Using Internet-based Cognitive Behavioural Therapy at Scarborough Hospital to Deliver More Patient-Focused Care

Rationale / Objectives

Across Canada, there are long wait times for necessary Cognitive Behavioural Therapy (CBT) services. CBT is considered the “gold standard” for the treatment of depression and anxiety. Unfortunately, the long wait lists, due to a shortage and lack of access to therapists, results in a lack of treatment for many individuals. Additionally, to get provincially-funded therapy, it means meeting with a psychiatrist in a group therapy class. To help those suffering from anxiety and depression, Scarborough Hospital’s Mental Health Department introduced a flexible, six-week internet-based cognitive behavioural therapy (iCBT) program. Through this program, patients can access clinically-proven treatment at their own convenience from the comfort of their home.  

Project/Program Description & Major Achievements

The iCBT program is based on a CBT model, that is converted for use over a six-week at home course. The iCBT has been used for years in Sweden, Australia and the UK. In the program, patients learn about CBT-based techniques through five modules. The therapy encourages patients to develop awareness of their own negative thinking patterns, and its effects on their lives. It also provides patients with new skills and tools to cope with these thought patterns. The program has evolved over the past few years based on patient feedback. The latest version of the therapy requires a physician referral and takes 6 weeks to complete instead of the original 8 week long program. These changes have resulted in improved drop-out rates (from 90% to 30%) and improved patient access to therapy.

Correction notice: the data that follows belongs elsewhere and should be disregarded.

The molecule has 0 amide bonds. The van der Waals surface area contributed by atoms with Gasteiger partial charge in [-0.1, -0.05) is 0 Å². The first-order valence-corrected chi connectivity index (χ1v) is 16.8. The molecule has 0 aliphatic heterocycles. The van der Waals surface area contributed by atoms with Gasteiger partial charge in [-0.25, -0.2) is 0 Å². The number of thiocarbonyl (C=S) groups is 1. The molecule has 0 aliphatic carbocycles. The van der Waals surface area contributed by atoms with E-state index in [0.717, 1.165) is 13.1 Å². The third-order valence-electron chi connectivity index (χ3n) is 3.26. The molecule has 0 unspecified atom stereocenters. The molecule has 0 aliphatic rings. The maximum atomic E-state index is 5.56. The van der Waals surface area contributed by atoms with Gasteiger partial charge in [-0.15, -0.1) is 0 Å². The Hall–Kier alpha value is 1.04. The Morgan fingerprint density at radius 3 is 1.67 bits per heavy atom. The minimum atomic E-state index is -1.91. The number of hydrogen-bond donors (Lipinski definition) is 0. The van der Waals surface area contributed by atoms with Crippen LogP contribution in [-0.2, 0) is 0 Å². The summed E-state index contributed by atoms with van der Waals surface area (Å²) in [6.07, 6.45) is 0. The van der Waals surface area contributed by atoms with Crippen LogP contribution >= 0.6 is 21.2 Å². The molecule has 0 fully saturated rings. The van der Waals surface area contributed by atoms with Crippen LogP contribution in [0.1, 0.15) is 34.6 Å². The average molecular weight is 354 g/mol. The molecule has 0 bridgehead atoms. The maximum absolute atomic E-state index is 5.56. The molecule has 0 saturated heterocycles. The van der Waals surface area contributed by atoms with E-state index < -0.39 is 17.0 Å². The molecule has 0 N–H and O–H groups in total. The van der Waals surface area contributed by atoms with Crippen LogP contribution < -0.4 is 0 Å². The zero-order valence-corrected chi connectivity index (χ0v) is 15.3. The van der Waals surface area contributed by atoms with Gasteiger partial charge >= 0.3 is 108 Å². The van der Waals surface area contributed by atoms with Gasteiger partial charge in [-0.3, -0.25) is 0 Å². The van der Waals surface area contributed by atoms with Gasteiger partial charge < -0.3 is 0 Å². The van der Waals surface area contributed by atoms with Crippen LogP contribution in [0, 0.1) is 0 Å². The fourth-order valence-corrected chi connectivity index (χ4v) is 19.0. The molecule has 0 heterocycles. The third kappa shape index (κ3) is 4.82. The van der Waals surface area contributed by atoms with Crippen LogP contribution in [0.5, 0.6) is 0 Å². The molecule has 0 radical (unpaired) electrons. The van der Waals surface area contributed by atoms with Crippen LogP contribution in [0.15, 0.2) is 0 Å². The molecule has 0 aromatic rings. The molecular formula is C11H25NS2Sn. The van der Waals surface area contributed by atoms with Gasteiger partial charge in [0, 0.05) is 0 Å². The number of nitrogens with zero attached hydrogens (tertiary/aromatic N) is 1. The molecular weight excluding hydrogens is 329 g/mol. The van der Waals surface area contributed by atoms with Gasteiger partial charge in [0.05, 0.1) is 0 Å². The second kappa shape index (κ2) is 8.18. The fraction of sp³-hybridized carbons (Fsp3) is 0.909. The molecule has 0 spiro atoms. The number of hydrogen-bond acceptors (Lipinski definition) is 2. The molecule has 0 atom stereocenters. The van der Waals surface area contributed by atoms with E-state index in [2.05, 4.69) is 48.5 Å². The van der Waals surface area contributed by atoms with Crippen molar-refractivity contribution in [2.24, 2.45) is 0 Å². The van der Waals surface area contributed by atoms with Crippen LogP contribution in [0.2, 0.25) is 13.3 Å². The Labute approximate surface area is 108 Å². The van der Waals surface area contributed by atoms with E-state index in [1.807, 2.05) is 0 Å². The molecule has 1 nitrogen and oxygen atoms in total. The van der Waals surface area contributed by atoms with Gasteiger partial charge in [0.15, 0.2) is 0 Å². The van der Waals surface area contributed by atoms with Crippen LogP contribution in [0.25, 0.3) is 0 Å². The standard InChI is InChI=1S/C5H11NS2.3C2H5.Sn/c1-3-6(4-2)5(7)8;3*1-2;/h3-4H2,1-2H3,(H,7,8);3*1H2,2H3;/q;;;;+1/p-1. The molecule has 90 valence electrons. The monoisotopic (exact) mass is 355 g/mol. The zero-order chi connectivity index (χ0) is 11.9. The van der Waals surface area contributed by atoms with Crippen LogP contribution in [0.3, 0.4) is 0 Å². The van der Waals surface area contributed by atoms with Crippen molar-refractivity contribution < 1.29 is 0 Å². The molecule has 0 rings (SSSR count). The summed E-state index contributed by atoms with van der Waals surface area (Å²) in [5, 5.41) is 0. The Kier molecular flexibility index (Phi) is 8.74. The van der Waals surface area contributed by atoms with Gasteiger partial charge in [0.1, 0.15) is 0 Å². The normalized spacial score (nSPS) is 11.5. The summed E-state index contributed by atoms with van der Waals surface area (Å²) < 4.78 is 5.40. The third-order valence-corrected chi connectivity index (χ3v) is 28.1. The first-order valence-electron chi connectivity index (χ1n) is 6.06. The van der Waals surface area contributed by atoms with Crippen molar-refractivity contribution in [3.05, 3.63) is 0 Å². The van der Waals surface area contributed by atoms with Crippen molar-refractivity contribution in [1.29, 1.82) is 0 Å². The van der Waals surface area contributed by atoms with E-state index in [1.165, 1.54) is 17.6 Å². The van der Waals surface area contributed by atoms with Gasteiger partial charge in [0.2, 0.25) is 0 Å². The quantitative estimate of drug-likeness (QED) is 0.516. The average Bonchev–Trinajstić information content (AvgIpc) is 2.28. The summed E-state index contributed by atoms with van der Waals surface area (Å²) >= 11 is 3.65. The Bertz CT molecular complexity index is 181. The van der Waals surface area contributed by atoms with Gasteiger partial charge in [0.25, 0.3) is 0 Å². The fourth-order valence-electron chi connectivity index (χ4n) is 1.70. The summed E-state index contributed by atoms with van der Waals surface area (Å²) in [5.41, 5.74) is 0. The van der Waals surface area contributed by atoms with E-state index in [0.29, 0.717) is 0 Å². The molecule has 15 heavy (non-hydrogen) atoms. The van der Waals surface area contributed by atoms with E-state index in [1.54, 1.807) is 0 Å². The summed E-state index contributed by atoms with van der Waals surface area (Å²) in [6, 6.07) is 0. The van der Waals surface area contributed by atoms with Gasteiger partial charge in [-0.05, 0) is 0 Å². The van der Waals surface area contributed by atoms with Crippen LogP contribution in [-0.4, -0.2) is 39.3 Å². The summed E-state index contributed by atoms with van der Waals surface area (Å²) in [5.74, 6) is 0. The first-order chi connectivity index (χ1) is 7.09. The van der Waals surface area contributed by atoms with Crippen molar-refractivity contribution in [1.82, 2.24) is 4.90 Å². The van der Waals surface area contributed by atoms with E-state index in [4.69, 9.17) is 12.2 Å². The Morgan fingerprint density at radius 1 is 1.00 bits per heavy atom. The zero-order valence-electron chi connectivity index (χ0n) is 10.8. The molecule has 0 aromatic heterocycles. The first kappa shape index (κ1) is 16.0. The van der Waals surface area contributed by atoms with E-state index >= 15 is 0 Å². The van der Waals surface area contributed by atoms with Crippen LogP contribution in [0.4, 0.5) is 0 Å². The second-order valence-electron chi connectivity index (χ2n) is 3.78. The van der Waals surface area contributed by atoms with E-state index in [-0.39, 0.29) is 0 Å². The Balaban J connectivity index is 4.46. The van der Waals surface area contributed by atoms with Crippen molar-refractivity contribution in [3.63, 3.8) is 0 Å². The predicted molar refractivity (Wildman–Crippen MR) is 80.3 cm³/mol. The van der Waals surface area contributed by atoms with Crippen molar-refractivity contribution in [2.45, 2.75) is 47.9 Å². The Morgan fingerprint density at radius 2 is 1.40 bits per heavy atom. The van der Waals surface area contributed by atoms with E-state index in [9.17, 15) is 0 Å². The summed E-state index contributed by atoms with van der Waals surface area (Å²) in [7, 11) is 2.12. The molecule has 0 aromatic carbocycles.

Lessons Learned

The iCBT program was found to have numerous benefits to mental health care at the hospital. The ability for patients to access treatment in their homes, makes the treatment very convenient to both patients and health providers. The empowerment the treatment provides through its self-directed approach, gives patient as sense of autonomy over their own treatment. Additionally, due to the problems of access to mental health services in Canada, the internet based nature of the iCBT program allows further mental health treatment of the population. iCBT is not ideal for all patients, especially those with severe depression or those who will have difficulty using the technology.

People / Organizations Involved

Further Description

In 2014, the Scarborough hospital became the first place in Canada to offer iCBT. In the program patients are emailed readings, videos and homework; that they are then responsible for sending back. Trained psychiatrists then respond to the patients either by email or phone, which provides the human connection that is necessary to making therapy work. iCBT also requires less time from psychiatrists, and therefore costs less. 

Major Achievements

iCBT program has improved efficiency and productivity by reducing the amount of time spent with each patient. Traditional CBT takes 45 minutes per patient, whereas iCBT only takes 25 minutes for psychiatrists to respond to patients. The program has also utilized client feedback to improve the program. In 2014, the first version of iCBT was released and had a dropout rate of 90%. Incorporating patient’s requests for greater flexibility, more contact with the psychiatrist and more engaging modules has improved the success of the program. With this feedback, the program relaunched in 2015 and developed a reduced dropout rate of 30%. Accreditation Canada awarded the program with status as a leading practice for its work. Other groups in Canada are now studying online-delivered CBT as an alternative treatment option, including the Centre for Addiction and Mental Health, which is studying its use in youth, and the University of Regina, which is studying online therapy for chronic pain, depression, and anxiety.





Dropout rate

decreased by 60%

*between 2014 and 2015 as a result of program improvements based on patient feedback